It’s just as important to protect your eyelids—and your eyes—from ultraviolet (UV) rays as it is your skin. Over time, the sun’s rays can damage your vision, leading to cataracts and even vision loss. The highest radiation risk for eyes is in the morning and mid-afternoon when the sun is lower in the sky. Sunscreen is a great option for protecting most of your face and body from UV rays. But sunscreen shouldn’t be used on your eyelids, because it can cause irritation if it gets into your eyes.
Here’s what you can do to protect your eyes and eyelids:
- Wear glasses that block UV rays. For sunglasses, the National Eye Institute recommends choosing a pair that blocks out 99 to 100 percent of both UVA and UVB radiation. If you wear regular prescription glasses of any sort, make sure that the lenses are rated to block both UVA and UVB.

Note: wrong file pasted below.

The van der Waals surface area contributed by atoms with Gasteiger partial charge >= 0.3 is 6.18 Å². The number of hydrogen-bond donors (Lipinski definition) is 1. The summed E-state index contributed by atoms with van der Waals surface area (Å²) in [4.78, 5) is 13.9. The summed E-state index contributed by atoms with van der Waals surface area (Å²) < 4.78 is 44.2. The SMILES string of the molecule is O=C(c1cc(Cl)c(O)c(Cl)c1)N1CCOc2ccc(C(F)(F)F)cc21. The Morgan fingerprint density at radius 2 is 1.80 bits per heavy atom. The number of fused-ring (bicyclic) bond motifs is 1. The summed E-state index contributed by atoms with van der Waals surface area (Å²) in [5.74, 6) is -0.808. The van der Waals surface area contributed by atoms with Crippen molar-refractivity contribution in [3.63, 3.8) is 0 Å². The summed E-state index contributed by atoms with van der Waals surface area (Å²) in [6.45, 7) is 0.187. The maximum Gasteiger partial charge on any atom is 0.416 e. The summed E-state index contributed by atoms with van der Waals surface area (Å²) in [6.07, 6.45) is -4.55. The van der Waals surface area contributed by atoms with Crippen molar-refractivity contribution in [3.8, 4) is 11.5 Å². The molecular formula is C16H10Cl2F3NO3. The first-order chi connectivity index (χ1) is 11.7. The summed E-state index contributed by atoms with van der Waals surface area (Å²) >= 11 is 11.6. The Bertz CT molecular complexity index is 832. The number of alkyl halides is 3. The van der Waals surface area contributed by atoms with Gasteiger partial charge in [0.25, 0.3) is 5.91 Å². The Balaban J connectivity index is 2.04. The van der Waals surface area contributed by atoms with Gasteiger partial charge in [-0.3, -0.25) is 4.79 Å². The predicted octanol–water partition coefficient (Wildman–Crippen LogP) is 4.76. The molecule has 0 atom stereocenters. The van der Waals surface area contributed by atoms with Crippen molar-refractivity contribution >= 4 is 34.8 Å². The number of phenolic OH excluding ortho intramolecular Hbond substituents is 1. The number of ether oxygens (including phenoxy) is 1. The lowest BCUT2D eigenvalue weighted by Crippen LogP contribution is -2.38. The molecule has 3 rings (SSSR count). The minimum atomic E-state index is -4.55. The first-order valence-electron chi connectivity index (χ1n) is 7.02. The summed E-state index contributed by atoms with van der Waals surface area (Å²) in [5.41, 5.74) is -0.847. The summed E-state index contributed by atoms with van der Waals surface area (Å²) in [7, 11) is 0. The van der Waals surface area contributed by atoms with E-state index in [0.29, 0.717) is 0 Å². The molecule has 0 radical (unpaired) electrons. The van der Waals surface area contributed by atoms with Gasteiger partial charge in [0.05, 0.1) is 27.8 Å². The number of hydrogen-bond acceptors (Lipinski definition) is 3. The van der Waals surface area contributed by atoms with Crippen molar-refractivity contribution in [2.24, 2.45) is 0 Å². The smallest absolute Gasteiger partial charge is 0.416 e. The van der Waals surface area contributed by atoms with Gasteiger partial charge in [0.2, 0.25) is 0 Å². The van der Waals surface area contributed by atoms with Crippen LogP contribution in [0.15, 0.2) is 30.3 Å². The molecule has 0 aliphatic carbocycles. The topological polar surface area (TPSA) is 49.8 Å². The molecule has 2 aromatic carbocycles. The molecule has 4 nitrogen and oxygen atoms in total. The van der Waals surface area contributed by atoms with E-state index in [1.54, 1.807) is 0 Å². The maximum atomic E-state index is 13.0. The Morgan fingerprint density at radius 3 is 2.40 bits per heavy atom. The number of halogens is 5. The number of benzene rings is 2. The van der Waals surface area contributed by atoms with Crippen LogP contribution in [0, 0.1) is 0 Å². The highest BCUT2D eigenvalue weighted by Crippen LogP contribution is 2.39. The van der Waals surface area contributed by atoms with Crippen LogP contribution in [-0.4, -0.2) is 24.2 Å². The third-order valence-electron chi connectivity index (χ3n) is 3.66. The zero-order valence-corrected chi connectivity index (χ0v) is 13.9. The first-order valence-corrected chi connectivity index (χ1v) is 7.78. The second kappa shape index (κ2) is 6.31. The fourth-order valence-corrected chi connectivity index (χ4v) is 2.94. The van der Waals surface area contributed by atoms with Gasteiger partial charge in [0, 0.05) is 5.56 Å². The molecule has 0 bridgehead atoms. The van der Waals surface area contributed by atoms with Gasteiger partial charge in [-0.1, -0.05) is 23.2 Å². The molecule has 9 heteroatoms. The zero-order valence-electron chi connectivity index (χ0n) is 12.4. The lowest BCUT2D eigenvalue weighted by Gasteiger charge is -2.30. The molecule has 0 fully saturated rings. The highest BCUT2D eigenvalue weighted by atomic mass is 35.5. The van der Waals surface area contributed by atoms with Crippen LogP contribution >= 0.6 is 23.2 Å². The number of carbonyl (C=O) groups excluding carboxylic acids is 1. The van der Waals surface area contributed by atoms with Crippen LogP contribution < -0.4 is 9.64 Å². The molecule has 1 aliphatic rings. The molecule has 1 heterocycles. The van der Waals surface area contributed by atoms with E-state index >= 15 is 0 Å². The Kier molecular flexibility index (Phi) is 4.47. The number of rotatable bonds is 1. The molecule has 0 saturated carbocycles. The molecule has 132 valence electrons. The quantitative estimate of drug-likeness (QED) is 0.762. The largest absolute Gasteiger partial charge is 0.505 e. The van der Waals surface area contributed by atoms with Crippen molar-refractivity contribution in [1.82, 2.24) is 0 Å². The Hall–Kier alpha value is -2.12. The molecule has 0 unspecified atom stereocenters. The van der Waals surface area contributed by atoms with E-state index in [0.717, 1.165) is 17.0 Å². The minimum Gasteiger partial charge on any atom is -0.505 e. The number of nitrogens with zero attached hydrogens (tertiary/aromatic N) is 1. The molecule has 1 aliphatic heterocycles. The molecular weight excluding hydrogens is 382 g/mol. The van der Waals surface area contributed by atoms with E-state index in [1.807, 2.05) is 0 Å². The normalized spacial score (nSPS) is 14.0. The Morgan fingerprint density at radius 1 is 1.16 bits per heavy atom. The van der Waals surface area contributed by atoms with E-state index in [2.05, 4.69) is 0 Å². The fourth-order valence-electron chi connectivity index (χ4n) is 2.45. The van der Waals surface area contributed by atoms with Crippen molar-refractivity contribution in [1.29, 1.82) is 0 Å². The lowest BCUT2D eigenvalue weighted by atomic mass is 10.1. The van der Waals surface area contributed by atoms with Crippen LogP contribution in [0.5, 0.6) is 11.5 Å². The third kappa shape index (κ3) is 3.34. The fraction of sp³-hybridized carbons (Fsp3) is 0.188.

- Choose styles with large lenses to block as much light as possible. Wraparound styles with a close fit help prevent light from entering on the sides.
- Wear a broad-brimmed hat for additional eye protection. The American Cancer Society recommends a hat with a two-inch or wider brim that wraps all the way around the hat. A dark, non-reflective underside to the brim can also help reduce UV rays reflecting up onto your face from water, snow, and other reflective surfaces.
- Replace sunglasses every so often. Some research suggests that UV protection can deteriorate with sun exposure, although there aren’t any hard-and-fast guidelines.
This article first appeared in the July 2019 issue of UC Berkeley Health After 50.